Are You “We Centered” or “Me Centered”?: While an “Us vs. Them” environment may at the beginning bind a team to a common goal – beating the competition – the nature of conflict in general does not necessarily open up minds to the best ideas. Neither does being “ME centered,” focusing on our isolated needs and goals, as opposed to “WE centered,” recognizing at the onset how what we do and how we do it impacts those around us. Allowing others to become part of our engine enables shared priorities and compounds our strength to co-create solutions to challenges.
Being Adaptable without Giving Up Your Power: Being in service at all times to the desirable outcome, purpose and values of a team lets us get to the best solution for everyone, regardless of from where the ideas originate. This holds true for us as individuals, where the ultimate power in empowerment of self is not ego, but honoring our unique beliefs, values and skills when making choices.
How to Influence Others without Controlling Them: Getting things done effectively through others requires a) a win-win intention that is transparent, b) listening for understanding others’ needs, wants and fears to meet them where they are at, even when this brings you to facilitate others to claim your ideas, c) being adaptable and leveraging different skills in different situations, and d) an ability to be uncomfortable and manage silence without judgment (and even shut up to hear others’ contributions more clearly!).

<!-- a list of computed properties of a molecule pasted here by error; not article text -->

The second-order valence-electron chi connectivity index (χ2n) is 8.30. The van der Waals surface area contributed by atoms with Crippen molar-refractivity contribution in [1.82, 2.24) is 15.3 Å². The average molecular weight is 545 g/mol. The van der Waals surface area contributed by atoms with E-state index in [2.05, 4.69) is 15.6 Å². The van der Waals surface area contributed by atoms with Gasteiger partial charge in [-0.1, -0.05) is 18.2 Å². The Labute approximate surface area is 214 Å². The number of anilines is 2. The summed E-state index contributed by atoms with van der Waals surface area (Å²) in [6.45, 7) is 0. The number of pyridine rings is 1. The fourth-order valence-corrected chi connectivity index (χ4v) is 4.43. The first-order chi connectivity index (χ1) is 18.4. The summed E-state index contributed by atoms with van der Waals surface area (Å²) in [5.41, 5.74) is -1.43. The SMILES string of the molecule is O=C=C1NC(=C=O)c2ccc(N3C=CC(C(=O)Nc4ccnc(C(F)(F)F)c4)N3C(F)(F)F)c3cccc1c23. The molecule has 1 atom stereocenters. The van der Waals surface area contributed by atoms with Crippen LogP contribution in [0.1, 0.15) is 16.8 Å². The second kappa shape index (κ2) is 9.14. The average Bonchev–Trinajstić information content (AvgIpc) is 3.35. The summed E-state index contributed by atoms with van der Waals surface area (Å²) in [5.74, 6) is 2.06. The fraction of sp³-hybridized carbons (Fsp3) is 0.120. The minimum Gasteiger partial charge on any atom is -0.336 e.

Are You Ready for Success? This is one of the most overlooked critical factors in business, at home, and when we are in transition. It does not mean things have to be perfect in the process, nor that we shouldn’t prepare for the reality of setbacks. But if we manage priorities and show up fully, there is a potential for going faster than we thought. Planning helps protect an ability to say “no” to some things, so that “yes” really is a “yes” to help us keep our commitments.